HRFQ : It’s frequently said that your trip to Ibiza changed the face of modern dance music, can you remember much about that trip, what was the highlight?
Danny : Of course, I remember that trip as clear as day. It completely transformed my life so I’ll never ever forget that week we had there and yes, it helped to shape the face of dance music in Britain, and I guess globally with the export of British dance culture, so yes, I can remember that trip clearly and will do to my dieing day. It was one of the most outstanding points of my life, apart from having my son and becoming a father, that really was a life transforming time and a brilliant period to have lived though and I feel lucky to have been there at that time, to have experienced it and received the inspiration there that we brought back to the UK. I’m extremely happy about that whole period and have very happy memories of that time. The best part was dancing in the open-air, listening to Alfredo’s music and hearing house music played for 6 hours for the first time in my life and that really was something I wasn’t familiar with, dancing in the open air in this glamorous club. At that time Amnesia was a very glamorous place to be, very underground glamour, it was word of mouth and it was open-air and anywhere we can dance in the open air really gives us a special feeling. So it was a combination of many things.
HRFQ : What do you think about how the island has changed since you visited there in the late 80’s?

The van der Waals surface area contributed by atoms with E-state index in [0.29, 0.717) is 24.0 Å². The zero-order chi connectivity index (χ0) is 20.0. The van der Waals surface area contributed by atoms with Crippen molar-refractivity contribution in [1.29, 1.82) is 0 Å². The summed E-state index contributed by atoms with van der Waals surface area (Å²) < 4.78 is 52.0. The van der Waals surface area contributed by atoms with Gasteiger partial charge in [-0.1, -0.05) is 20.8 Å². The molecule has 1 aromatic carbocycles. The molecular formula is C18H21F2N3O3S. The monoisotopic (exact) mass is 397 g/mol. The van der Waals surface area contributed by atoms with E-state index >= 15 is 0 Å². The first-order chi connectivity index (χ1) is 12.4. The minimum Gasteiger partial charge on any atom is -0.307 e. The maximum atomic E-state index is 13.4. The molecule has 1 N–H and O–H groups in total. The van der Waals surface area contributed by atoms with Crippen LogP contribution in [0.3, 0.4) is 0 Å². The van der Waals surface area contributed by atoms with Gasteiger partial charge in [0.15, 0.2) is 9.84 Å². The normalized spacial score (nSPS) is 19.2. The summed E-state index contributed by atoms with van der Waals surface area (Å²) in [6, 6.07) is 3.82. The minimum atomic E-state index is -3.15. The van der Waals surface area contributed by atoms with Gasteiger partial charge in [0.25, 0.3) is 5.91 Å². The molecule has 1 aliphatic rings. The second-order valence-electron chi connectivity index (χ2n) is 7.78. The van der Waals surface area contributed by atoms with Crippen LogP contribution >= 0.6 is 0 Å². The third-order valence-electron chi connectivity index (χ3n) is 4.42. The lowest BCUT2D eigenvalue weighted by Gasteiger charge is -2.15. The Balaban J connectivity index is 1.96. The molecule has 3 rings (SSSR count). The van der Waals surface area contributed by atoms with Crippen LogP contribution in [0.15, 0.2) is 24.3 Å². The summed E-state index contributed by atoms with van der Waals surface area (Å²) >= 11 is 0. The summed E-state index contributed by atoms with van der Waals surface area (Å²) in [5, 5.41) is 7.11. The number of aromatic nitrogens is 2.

Danny : The island has changed dramatically, it’s become more developed and in recent times some of the changes haven’t been for the better, there’s a lot more ego’s on the island, it’s now become ego-island in a sense. The bigger the billboards with your name on the bigger your brand and the bigger you’re perceived as a business, so that’s one of the downsides to the island. The upside is that it’s attracted a huge amount of new tourism to the island and the club scene is still exciting to this day. Its still a place where people can let off steam and its still a place where people can feel relaxed about doing that. Even if they haven’t been clubbing for 5 years they’ll set foot on the soil of Ibiza, go out clubbing and let their inhibitions go and that’s still there, the spirit is still there, the energy is still on the island and I felt this year the energy was much better than last year. There’s a real exciting atmosphere there, it’s a great place to play for any DJ in the world and it attracts all of the worlds top DJ’s all concentrated onto that tiny island through the summer months and there really isn’t anywhere else like that in the world. It’s changed, it’s developed itself and there’s more amenities now in Ibiza, hotels have improved, the shops have improved, nothing’s changed in the bars though, the drinks are still ridiculously expensive and will always be that way. That’s Ibiza, it was 5GBP for a water back in ’87! But as an island it’s attracting more of a vogue / Harpers and Queen jet set crowd again. Especially this year there seems to be a lot more celebrities going there again like the Puff Daddy crowd, Tommy Lee and the models like Kate Moss and Naomi Campbell who are going there, its attracting a more glamorous crowd again. That’s what Ibiza was all about, it was always a broad selection of people including celebrities and people are very individual about their dress sense, fashions are born there and back then there was much less focus on it in the media whereas now there’s major focus on Ibiza and what it has to offer. There’s always something special.